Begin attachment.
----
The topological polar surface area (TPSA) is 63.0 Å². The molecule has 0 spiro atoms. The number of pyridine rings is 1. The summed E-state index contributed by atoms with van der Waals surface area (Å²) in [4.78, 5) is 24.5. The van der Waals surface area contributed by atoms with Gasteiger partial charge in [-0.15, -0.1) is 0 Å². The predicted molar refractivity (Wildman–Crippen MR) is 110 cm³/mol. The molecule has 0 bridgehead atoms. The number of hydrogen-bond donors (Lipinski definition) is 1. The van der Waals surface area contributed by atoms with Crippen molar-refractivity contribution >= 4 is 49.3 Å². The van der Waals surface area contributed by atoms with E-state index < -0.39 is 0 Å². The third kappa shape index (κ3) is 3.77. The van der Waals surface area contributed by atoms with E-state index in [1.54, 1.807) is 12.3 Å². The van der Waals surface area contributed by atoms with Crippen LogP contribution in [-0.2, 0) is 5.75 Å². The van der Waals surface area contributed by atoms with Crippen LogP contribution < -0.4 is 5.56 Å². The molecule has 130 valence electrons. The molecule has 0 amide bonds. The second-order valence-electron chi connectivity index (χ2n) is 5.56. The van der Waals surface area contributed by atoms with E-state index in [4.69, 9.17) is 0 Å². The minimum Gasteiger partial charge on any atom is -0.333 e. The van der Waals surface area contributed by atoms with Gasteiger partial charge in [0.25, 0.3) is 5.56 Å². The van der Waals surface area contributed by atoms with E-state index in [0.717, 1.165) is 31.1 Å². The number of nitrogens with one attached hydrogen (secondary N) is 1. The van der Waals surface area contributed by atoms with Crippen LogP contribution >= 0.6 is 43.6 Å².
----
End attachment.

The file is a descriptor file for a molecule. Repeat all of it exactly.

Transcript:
The topological polar surface area (TPSA) is 63.0 Å². The molecule has 0 spiro atoms. The number of pyridine rings is 1. The summed E-state index contributed by atoms with van der Waals surface area (Å²) in [4.78, 5) is 24.5. The van der Waals surface area contributed by atoms with Gasteiger partial charge in [-0.15, -0.1) is 0 Å². The predicted molar refractivity (Wildman–Crippen MR) is 110 cm³/mol. The molecule has 0 bridgehead atoms. The number of hydrogen-bond donors (Lipinski definition) is 1. The van der Waals surface area contributed by atoms with Crippen molar-refractivity contribution >= 4 is 49.3 Å². The van der Waals surface area contributed by atoms with E-state index < -0.39 is 0 Å². The third kappa shape index (κ3) is 3.77. The van der Waals surface area contributed by atoms with E-state index in [1.54, 1.807) is 12.3 Å². The van der Waals surface area contributed by atoms with Crippen LogP contribution in [-0.2, 0) is 5.75 Å². The van der Waals surface area contributed by atoms with Crippen LogP contribution < -0.4 is 5.56 Å². The molecule has 130 valence electrons. The molecule has 0 amide bonds. The second-order valence-electron chi connectivity index (χ2n) is 5.56. The van der Waals surface area contributed by atoms with E-state index in [4.69, 9.17) is 0 Å². The minimum Gasteiger partial charge on any atom is -0.333 e. The van der Waals surface area contributed by atoms with Gasteiger partial charge in [0.25, 0.3) is 5.56 Å². The van der Waals surface area contributed by atoms with E-state index in [0.717, 1.165) is 31.1 Å². The number of nitrogens with one attached hydrogen (secondary N) is 1. The van der Waals surface area contributed by atoms with Crippen LogP contribution >= 0.6 is 43.6 Å².